The success of the much-touted ‘Study in India’ campaign, too, is largely hinged on our ability to create IoEs and secure better ranking. The campaign, if successful, will not only bring revenue but the increase in the number of offshore students would also improve our global stature. The degree of internationalisation of higher education, which is partly consequent upon global ranking, will certainly augment India’s soft power. The Government’s website on the initiative lists instruction in English medium, the size of India’s market, recent start-up culture and pluralist campuses as our strengths. But when we leverage our educational infrastructure to entice the global student community, we need to ask the following question: who are we inviting to study in India and what do we have to offer? Given India’s financial constraints and our social commitment to bring the majority into the fold of higher education, planners and policymakers will have to make a series of difficult choices. They will have to choose between scaling a few hand-picked institutions to global stature and making the majority of Central/State universities competitive with respect to education infrastructure in Asia and Africa. Let us not forget that as of now, Indian universities cater mostly to students from South Asian Association for Regional Cooperation (SAARC) and Association of Southeast Asian Nations (ASEAN) countries.

In some cases, to the wealthy South Koreans and Africans, too. In terms of their preferred academic destinations in India, these foreign students choose mostly institutions located in metropolitan centres. Therefore, we also need to choose between buttressing the existing patterns of student-inflow and creating regionally diverse centres of learning. Further, we have to decide between promoting subjects which feed the local industry and those that are most sought after in the target countries. If we are to invite students to study in India, when the domestic expectation itself is of a cosmic proportion, we must think of ways of marrying the two prerogatives. A balance must be struck between the strategic need to invite foreign students and delivering on the moral imperatives of the State.

Policymakers need to think of developing regional centres of excellence based on local trends, proclivities, resources and history. Delhi is nearly saturated, so are Bengaluru, Hyderabad and Pune. India needs to create more hubs, showcasing local strength and areas where Indians excel. To that effect, here is a modest proposal. Institutes based in the north-eastern States can be developed into hubs for training in cottage and small-scale industries. Maharashtra and Gujarat can become centres of commerce and trade education. South India could be developed into India’s science hub while Bengal and Bihar can shine as regions catering to humanities and social sciences. Haryana can do exceptionally well in sports and physical health and Madhya Pradesh, Chhattisgarh and Odisha can lead global research on tribal knowledge systems and sustainable human ecology. At the same time, we must also think of capitalising on domains of knowledge to which we have had privileged access and that have traditionally been our strength. In subjects such as ayurveda, yoga and mental health, with an untapped global market, we have a lot to offer even to the most advanced countries of the world. There is an ayurvedic medical college in my own nondescript village in Bihar. But over the years, instead of attracting students from other States, let alone from other countries, the institution has shrunk both physically and in terms of footfall. Instead of investing in disciplines where global competition is stiff, the MHRD should think of promoting a few institutes dedicated to indigenous knowledge systems as IoEs. In these areas, the chances of becoming a world leader are bright, realistic and hugely rewarding.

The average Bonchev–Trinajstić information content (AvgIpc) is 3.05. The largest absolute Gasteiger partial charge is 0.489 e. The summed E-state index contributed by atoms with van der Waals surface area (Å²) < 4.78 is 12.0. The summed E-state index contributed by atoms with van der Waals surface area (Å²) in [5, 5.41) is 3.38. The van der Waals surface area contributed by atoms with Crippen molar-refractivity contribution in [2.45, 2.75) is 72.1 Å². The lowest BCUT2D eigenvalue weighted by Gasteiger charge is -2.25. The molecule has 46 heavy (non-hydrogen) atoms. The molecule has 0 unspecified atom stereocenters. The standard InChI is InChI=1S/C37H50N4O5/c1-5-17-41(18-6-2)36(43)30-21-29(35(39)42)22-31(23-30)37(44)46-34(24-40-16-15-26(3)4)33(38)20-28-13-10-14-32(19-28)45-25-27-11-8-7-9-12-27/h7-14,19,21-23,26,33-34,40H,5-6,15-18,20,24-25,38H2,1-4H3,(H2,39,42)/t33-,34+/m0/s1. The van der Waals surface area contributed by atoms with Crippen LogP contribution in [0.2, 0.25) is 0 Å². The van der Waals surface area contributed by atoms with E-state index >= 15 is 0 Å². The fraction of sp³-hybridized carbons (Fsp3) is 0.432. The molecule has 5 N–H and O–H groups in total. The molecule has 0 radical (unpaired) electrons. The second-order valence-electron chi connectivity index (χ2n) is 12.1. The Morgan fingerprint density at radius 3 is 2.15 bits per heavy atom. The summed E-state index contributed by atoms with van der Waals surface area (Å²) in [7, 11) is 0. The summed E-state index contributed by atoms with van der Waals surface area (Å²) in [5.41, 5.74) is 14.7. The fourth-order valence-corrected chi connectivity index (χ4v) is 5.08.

But as we draw these schemes, we must never forget that a lot will depend on the quality of teachers employed at these institutes. Paradoxically, as things stand today, students studying outside India, with their international experience and exposure, are being projected as key to the success of the ‘Study in India’ initiative. We have to put in place a robust system of attracting and retaining talented students and teachers. Given the current state of affairs, appointment of teachers would be a good beginning point. Unless we engage and strengthen our workforce, these schemes will be reduced to corporate style weekend workshops on capacity building that offer nothing but a distraction from monotony. That too on a weekend.

(Writer: Gautam choubey; Courtesy: The Pioneer)